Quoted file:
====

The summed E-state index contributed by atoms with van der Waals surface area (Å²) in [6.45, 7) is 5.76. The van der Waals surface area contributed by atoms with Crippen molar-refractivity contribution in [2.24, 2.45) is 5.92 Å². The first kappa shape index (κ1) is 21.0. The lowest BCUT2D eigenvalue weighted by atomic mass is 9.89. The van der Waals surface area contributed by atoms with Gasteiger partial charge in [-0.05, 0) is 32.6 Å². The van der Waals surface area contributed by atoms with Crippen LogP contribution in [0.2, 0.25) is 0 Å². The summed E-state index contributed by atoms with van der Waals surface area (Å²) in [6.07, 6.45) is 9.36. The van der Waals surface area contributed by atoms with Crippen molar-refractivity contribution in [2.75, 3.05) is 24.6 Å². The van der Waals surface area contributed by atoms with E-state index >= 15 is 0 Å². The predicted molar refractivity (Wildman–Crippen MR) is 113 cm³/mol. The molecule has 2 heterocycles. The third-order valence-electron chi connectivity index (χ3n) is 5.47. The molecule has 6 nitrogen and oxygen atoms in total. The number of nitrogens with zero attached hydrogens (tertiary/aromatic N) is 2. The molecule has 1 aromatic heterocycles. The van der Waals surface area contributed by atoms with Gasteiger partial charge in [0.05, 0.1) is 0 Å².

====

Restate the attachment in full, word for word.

The summed E-state index contributed by atoms with van der Waals surface area (Å²) in [6.45, 7) is 5.76. The van der Waals surface area contributed by atoms with Crippen molar-refractivity contribution in [2.24, 2.45) is 5.92 Å². The first kappa shape index (κ1) is 21.0. The lowest BCUT2D eigenvalue weighted by atomic mass is 9.89. The van der Waals surface area contributed by atoms with Gasteiger partial charge in [-0.05, 0) is 32.6 Å². The van der Waals surface area contributed by atoms with Crippen LogP contribution in [0.2, 0.25) is 0 Å². The summed E-state index contributed by atoms with van der Waals surface area (Å²) in [6.07, 6.45) is 9.36. The van der Waals surface area contributed by atoms with Crippen molar-refractivity contribution in [2.75, 3.05) is 24.6 Å². The van der Waals surface area contributed by atoms with E-state index >= 15 is 0 Å². The predicted molar refractivity (Wildman–Crippen MR) is 113 cm³/mol. The molecule has 2 heterocycles. The third-order valence-electron chi connectivity index (χ3n) is 5.47. The molecule has 6 nitrogen and oxygen atoms in total. The number of nitrogens with zero attached hydrogens (tertiary/aromatic N) is 2. The molecule has 1 aromatic heterocycles. The van der Waals surface area contributed by atoms with Gasteiger partial charge in [0.05, 0.1) is 0 Å².